by Anna-Zoë Herr
“Writing calls on the ability to create words and ideas out of yourself, but it also calls on the ability to criticize them in order to decide which ones to use.” (Peter Elbow, p. 7)
There is no doubt: the quality of the papers and essays we write depends on the depth of thought that lies behind them.
Have you ever had a moment where you confidently bashed out a large paper the night before it was due because you had a sudden flash of insight? Those moments are great when they happen, but you can’t rely on a sudden flash of insight to produce high-quality writing.
Nobody is born being a perfect writer; rather, everyone learns how to write with time and practice. That’s actually the fascinating thing about writing, you aren’t a writer simply because you are talented. Everyone has to practice to become a good writer.
You are secretly a writing machine, but you may not realize that yet. Peter Elbow has discovered that at least two distinct stages are necessary for a written piece to be excellent: creating and controlling.
He noticed that we often neglect our creating process because we are already self-censoring, which in return curbs our creativity.
While the process of controlling our ideas in order to shape them into a coherent paper needs the critical eye of the detached artist, the process of generating ideas needs a faithful listener.
If you are sitting in front of your computer, staring at an empty word document, start like this:
1) Create, create, create. That means brainstorm, entertain impossible ideas, believe in your text and yourself as never before, make notes, write drafts, make mistakes, and even jot down ideas that don’t make any sense. Don’t judge yourself. Believe in your ideas.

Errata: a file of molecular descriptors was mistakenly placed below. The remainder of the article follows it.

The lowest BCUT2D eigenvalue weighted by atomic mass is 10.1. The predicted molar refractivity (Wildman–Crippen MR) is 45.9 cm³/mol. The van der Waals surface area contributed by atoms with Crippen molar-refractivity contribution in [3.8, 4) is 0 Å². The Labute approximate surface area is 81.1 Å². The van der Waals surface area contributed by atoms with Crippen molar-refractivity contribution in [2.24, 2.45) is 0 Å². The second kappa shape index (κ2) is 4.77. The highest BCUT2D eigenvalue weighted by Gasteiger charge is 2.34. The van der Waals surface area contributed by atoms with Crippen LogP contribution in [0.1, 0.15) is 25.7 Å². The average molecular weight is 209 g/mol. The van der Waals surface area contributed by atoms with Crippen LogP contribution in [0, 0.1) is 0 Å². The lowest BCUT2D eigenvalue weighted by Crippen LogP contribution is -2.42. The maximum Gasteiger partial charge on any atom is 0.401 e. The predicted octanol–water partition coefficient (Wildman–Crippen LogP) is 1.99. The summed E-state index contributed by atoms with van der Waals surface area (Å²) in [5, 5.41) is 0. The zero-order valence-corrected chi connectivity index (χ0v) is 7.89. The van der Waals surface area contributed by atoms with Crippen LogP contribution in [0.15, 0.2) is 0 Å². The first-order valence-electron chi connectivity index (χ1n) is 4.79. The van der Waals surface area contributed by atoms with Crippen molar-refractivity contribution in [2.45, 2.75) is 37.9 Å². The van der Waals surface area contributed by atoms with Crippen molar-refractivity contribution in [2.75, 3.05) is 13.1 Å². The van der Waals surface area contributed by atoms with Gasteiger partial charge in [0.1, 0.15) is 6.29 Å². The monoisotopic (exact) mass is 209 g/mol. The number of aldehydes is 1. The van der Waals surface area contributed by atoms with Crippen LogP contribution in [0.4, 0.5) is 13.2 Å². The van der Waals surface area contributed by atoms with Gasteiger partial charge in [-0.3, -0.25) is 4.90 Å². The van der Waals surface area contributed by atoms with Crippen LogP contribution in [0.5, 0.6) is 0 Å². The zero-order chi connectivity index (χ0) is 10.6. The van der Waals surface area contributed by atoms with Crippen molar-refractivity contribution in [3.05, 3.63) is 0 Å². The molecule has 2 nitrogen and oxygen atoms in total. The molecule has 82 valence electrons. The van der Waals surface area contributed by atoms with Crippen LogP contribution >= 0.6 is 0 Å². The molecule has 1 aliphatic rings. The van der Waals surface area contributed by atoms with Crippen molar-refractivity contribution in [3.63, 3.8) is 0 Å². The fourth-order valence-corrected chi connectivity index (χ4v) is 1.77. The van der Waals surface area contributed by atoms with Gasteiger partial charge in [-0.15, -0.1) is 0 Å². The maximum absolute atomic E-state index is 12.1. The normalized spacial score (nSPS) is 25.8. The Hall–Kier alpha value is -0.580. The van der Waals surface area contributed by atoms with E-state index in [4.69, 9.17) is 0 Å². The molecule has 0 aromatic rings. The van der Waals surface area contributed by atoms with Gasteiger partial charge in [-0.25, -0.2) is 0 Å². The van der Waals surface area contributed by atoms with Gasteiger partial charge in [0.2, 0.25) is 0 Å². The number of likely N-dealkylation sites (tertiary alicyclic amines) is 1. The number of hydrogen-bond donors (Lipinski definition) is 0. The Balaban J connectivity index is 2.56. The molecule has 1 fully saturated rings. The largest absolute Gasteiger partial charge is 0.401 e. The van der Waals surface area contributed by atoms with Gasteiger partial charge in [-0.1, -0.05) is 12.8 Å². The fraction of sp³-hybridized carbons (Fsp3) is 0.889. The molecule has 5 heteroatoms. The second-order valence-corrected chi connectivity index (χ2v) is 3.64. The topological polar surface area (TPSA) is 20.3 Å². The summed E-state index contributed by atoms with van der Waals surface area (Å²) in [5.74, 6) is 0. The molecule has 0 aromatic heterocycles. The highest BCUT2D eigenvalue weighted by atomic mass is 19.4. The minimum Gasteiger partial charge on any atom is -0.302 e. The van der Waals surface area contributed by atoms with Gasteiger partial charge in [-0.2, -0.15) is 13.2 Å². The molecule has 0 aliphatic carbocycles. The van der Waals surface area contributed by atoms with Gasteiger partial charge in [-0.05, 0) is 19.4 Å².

2) Control. Now sort through what you have. Be critical with the ideas you find. If you find an idea that’s interesting, think through it and enlarge it. Look at your ideas through the lens of your end-goal. In this stage, you also do the editing and proofreading. You are your own critic.
These stages can be mixed and mingled while you write your paper—and they should. The important thing is that they represent different states of mind when it comes to writing. We need to give time to each.
We spend time as the biggest fan of our ideas in order to develop them fearlessly, then switch to being a critic to identify the best ideas and look for ways to improve them. By separating these two mental processes we save ourselves from disappointment with our own writing and also avoid writer’s block.
Anna-Zoë is a double major in global perspectives and studio art. She has studied in a university in Germany prior to coming to Principia, where she also studied to be a writing tutor.
Elbow, Peter. An Approach to Writing in “Writing with Power”. New York: Oxford University Press, 1981.